Biography of Amanda Melvina Hammond

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Amanda Melvina Hammond Burgess

Amanda and her mother were members of the LDS Church when her father died. After his death, her mother married a Mr. Hawkins who was very much against the Church. This made their attendance to church and the temple very difficult.

Amanda's mother was crying in the temple one day, when Harrison Burgess' first wife asked if she could help. Amanda's mother told her how sad she was because of her own situation, but also because of Amanda's strong desire to go to Zion. Harrison's first wife, Sophia Burgess, talked with her husband about it, They were both temple workers and it was decided he would take Amanda as a second wife and take her out West.

Amanda and Harrison were married in the Nauvoo temple, but she went back home to her parent's home until Harrison was all prepared to travel west. Then he stopped by the house, picked her up, and Harrison and his two wives were on their way to Winter Quarters.

They worked and put in crops to obtain the necessary provisions for crossing the Plains and mountains. In 1848, Harrison received a call for a mission to England. He prepared everything tin his power to make his wives as comfortable and convenient as he could for their expedition.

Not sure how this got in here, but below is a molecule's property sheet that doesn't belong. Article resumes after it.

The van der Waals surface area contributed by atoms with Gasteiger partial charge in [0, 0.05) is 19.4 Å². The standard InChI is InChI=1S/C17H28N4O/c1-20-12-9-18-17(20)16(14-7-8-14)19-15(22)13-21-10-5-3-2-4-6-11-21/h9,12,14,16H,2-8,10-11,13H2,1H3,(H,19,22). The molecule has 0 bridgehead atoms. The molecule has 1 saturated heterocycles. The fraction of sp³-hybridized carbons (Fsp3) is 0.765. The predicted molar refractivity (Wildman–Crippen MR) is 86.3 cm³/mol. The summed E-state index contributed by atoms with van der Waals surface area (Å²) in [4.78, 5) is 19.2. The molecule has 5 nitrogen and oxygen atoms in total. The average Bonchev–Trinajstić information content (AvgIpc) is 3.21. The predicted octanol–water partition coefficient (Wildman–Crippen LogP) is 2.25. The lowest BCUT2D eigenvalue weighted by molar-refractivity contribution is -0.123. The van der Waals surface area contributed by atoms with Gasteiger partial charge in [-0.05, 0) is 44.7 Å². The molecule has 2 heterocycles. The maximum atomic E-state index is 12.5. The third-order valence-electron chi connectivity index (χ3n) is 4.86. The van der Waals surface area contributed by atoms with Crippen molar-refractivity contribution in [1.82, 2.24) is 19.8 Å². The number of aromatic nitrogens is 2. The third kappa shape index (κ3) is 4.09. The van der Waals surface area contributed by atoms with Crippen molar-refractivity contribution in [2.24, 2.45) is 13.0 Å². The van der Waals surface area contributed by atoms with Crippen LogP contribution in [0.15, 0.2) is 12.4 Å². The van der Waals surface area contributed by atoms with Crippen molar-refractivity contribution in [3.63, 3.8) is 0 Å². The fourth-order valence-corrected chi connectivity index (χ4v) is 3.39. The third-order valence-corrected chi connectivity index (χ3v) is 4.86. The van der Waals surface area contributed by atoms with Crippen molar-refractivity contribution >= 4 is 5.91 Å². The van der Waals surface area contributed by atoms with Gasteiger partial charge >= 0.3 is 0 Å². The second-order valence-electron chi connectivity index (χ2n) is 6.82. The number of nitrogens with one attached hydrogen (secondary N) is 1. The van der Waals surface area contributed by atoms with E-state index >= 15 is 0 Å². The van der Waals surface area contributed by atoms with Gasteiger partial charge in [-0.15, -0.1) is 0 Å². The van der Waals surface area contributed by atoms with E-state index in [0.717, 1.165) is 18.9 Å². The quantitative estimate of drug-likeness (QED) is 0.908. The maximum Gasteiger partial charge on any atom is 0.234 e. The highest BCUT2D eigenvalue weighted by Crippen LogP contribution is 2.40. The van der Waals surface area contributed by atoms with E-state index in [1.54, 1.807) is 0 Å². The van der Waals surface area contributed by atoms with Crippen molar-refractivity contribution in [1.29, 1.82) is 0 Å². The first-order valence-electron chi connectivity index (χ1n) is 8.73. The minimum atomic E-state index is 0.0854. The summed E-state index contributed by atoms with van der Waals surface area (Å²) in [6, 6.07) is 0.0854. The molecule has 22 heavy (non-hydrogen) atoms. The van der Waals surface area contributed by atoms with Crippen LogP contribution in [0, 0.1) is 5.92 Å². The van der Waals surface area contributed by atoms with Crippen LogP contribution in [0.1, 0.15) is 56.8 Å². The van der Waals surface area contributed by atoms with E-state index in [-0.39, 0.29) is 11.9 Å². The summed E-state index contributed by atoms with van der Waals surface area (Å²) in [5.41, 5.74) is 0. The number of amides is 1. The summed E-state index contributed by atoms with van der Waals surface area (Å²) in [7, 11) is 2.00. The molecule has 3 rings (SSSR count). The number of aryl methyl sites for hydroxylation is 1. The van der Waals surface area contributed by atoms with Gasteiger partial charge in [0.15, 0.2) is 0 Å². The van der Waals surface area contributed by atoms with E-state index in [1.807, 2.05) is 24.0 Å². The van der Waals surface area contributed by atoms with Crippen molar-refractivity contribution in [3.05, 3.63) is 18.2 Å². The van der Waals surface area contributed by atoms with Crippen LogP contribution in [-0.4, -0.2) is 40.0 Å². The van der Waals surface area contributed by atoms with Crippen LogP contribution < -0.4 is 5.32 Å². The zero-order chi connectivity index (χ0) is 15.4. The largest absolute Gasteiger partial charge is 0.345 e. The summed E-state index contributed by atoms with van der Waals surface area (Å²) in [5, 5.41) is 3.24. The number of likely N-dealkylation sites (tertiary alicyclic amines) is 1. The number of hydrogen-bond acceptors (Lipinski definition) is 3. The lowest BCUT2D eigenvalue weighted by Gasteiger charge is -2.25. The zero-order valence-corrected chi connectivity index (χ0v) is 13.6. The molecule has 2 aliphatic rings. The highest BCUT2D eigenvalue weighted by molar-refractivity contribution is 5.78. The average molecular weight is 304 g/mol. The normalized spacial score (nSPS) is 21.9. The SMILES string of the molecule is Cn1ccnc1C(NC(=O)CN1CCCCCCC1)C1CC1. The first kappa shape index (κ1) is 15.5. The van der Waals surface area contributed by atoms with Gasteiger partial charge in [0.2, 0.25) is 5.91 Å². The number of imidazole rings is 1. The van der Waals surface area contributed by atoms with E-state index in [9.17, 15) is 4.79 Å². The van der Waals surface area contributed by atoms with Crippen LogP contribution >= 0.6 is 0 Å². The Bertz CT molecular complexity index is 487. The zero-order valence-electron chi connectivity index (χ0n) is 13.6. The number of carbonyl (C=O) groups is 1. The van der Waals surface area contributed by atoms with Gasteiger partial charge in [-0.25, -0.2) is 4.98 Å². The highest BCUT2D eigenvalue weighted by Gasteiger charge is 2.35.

The women crossed the Plains in the Brigham Young Wagon Company and arrived in Salt Lake Valley, 21 Sep, 1848. They worked to provide for themselves the best they could until his three year mission was completed and he returned home to them.

By 1861, Amanda and Harrison had seven children. They went to Parleys Park, Summit County, where he kept a dairy and built a saw mill. Two years later, he was appointed to take his family to Southern Utah to build up St. George and surrounding settlements, and to build a mill in Pine Valley to supply lumber for building purposes. They lived in Pine Valley twenty years. They were blessed and prospered in their family and labours.

The Pine Valley relief Society was organized in 1869. On 1 Apr, 1874, bishop William Snow called Amanda Burgess as a counselor to President Dirrinda M. Slade.

The Relief Society gave money to help the St. George Temple and the St. George Stake Academy. They helped fix up the Pine Valley meeting house. They had one of the largest wheat funds in the Church because of the hard work the women did gleaning and contributing the wheat to be used. They gathered wheat, made rugs, carpets, quilts, and stockings. The sick were taken care of, visited, and comforted. The dead were prepared and clothed for burial.

She died of cancer on 8 Aug, 1882.

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